FileInput method to iterate over files explicitly for in-place mode?


Let’s say I want to use fileinput to modify command line-supplied files in-place (inplace=True) and that this modification involves prepending and appending new lines to the beginning and end of each file.

As far as I can tell, prepending a line to each file can only be done by checking fileinput.isfirstline() in each iteration, which is fairly ugly. Appending a line doesn’t seem possible at all (without extreme hacks), as by the time you know you’ve reached the end of a file, fileinput will have already un-patched stdout so it no longer writes to that file.

But I think this is a fairly common task in the kinds of file processing contexts you might want to use fileinput for, so IMHO there should be (better) ways of doing this.


I would like to suggest adding another method to the FileInput class that allows iteration over files and performs the necessary stdout (un)patching before and after each such iteration (disabling the per-line patching), so that one could write e.g.

import fileinput

with fileinput.input(inplace=True) as outer_input:
    for input in outer_input.iterfiles():
        for i, line in enumerate(input, start=1):
            print(f"{i} {line}", end="")

to append and prepend lines containing --- to each file while also processing each line.


At this point, I think you’re better off just creating a new FileInput instance for each file in the argument list.

for fname in sys.argv[1:]:
    with FileInput(fname, inplace=True) as f:
        for i, line in enumerate(f, start=1):
            print(f"{i} {line}", end="")

This doesn’t work with the current fileinput implementation and will print the ---s to the actual stdout instead for exactly the reason I mentioned above (being that stdout is patched after reading the first line from the input and restored after reading EOF).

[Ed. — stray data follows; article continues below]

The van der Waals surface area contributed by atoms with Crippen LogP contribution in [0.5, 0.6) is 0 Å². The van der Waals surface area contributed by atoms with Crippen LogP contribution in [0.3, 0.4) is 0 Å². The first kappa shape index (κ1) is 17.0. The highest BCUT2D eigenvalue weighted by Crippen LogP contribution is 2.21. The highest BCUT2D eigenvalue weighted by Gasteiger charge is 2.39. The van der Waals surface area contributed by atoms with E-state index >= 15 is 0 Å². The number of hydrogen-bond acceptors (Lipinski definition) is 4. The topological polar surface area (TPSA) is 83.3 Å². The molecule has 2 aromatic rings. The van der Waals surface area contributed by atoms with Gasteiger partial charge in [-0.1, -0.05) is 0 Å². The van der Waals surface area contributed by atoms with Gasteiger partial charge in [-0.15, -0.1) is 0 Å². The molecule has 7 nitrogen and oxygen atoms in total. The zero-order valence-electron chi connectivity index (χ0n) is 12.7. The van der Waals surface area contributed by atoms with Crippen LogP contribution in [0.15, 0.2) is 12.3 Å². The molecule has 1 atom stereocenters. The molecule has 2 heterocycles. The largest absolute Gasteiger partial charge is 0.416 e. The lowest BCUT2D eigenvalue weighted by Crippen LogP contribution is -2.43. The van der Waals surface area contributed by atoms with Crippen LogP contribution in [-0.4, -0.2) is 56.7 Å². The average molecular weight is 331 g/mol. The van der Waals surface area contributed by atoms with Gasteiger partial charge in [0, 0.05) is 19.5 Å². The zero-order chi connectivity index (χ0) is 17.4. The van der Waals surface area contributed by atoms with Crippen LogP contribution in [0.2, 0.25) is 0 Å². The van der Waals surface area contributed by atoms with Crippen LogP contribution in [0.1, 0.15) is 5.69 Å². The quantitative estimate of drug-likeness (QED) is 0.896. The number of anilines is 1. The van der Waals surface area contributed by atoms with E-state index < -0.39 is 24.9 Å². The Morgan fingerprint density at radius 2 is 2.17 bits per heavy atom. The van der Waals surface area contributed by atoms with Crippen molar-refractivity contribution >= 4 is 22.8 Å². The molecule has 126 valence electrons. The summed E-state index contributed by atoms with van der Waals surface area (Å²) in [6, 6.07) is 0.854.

So to support this pattern we’d also need changes to fileinput.

Some thoughts on this idea compared to mine:


  • No new method needed.
  • The fact that stdout (un)patching doesn’t happen on entering/exiting the FileInput context is confusing anyway and this would get rid of this weird behavior.


  • Not strictly backwards compatible (someone might rely on stdout not being (un)patched upon context enter/exit, although I guess it’s unlikely).
  • Part of the point of fileinput is to abstract over sys.argv and this breaks the abstraction.
  • To be exactly equivalent to fileinput’s CLI argument handling, you’d also need to handle the possibility of no arguments = read from stdin, so you wouldn’t be able to just use argv[1:] but something like argv[1:] if len(argv) > 1 else ["-"]; as mentioned in the point above, kind of duplicating what fileinput is meant to be responsible for…